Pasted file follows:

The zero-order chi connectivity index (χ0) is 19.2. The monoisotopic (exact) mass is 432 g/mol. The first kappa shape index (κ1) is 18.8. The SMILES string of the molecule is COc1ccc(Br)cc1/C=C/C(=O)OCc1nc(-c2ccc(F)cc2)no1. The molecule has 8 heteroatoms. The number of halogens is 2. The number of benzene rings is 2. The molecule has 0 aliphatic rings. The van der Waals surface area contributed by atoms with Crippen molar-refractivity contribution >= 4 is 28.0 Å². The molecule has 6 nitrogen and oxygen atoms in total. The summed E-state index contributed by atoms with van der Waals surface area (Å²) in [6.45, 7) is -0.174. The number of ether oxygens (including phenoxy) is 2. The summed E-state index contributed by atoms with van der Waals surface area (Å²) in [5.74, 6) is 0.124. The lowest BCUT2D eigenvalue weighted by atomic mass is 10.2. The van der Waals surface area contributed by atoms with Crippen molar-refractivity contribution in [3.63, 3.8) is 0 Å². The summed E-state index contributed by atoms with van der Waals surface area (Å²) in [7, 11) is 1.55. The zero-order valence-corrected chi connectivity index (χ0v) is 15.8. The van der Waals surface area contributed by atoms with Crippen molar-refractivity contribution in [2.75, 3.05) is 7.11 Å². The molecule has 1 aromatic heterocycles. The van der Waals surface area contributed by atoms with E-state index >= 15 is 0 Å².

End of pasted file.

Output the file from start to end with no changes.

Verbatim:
The zero-order chi connectivity index (χ0) is 19.2. The monoisotopic (exact) mass is 432 g/mol. The first kappa shape index (κ1) is 18.8. The SMILES string of the molecule is COc1ccc(Br)cc1/C=C/C(=O)OCc1nc(-c2ccc(F)cc2)no1. The molecule has 8 heteroatoms. The number of halogens is 2. The number of benzene rings is 2. The molecule has 0 aliphatic rings. The van der Waals surface area contributed by atoms with Crippen molar-refractivity contribution >= 4 is 28.0 Å². The molecule has 6 nitrogen and oxygen atoms in total. The summed E-state index contributed by atoms with van der Waals surface area (Å²) in [6.45, 7) is -0.174. The number of ether oxygens (including phenoxy) is 2. The summed E-state index contributed by atoms with van der Waals surface area (Å²) in [5.74, 6) is 0.124. The lowest BCUT2D eigenvalue weighted by atomic mass is 10.2. The van der Waals surface area contributed by atoms with Crippen molar-refractivity contribution in [3.63, 3.8) is 0 Å². The summed E-state index contributed by atoms with van der Waals surface area (Å²) in [7, 11) is 1.55. The zero-order valence-corrected chi connectivity index (χ0v) is 15.8. The van der Waals surface area contributed by atoms with Crippen molar-refractivity contribution in [2.75, 3.05) is 7.11 Å². The molecule has 1 aromatic heterocycles. The van der Waals surface area contributed by atoms with E-state index >= 15 is 0 Å².